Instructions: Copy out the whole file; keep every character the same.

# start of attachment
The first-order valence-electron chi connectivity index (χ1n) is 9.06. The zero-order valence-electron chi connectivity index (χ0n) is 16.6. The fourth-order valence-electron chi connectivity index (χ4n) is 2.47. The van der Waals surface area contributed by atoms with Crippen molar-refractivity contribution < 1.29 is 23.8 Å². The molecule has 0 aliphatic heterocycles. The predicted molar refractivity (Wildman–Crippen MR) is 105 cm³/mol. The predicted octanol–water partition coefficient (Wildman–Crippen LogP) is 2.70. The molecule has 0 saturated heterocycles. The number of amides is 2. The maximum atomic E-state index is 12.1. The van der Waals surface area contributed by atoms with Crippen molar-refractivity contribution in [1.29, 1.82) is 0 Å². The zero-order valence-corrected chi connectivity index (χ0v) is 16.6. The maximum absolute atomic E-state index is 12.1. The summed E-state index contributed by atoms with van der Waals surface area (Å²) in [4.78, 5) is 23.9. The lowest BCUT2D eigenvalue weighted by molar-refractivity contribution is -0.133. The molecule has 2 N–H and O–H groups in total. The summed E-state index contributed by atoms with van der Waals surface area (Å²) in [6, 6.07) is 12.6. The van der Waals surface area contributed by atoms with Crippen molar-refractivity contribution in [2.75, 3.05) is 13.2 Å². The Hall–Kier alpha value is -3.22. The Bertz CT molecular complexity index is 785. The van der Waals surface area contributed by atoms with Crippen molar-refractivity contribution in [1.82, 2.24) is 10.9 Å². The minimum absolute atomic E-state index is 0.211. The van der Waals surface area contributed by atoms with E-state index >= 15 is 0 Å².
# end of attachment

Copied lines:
The first-order valence-electron chi connectivity index (χ1n) is 9.06. The zero-order valence-electron chi connectivity index (χ0n) is 16.6. The fourth-order valence-electron chi connectivity index (χ4n) is 2.47. The van der Waals surface area contributed by atoms with Crippen molar-refractivity contribution < 1.29 is 23.8 Å². The molecule has 0 aliphatic heterocycles. The predicted molar refractivity (Wildman–Crippen MR) is 105 cm³/mol. The predicted octanol–water partition coefficient (Wildman–Crippen LogP) is 2.70. The molecule has 0 saturated heterocycles. The number of amides is 2. The maximum atomic E-state index is 12.1. The van der Waals surface area contributed by atoms with Crippen molar-refractivity contribution in [1.29, 1.82) is 0 Å². The zero-order valence-corrected chi connectivity index (χ0v) is 16.6. The maximum absolute atomic E-state index is 12.1. The summed E-state index contributed by atoms with van der Waals surface area (Å²) in [4.78, 5) is 23.9. The lowest BCUT2D eigenvalue weighted by molar-refractivity contribution is -0.133. The molecule has 2 N–H and O–H groups in total. The summed E-state index contributed by atoms with van der Waals surface area (Å²) in [6, 6.07) is 12.6. The van der Waals surface area contributed by atoms with Crippen molar-refractivity contribution in [2.75, 3.05) is 13.2 Å². The Hall–Kier alpha value is -3.22. The Bertz CT molecular complexity index is 785. The van der Waals surface area contributed by atoms with Crippen molar-refractivity contribution in [1.82, 2.24) is 10.9 Å². The minimum absolute atomic E-state index is 0.211. The van der Waals surface area contributed by atoms with E-state index >= 15 is 0 Å².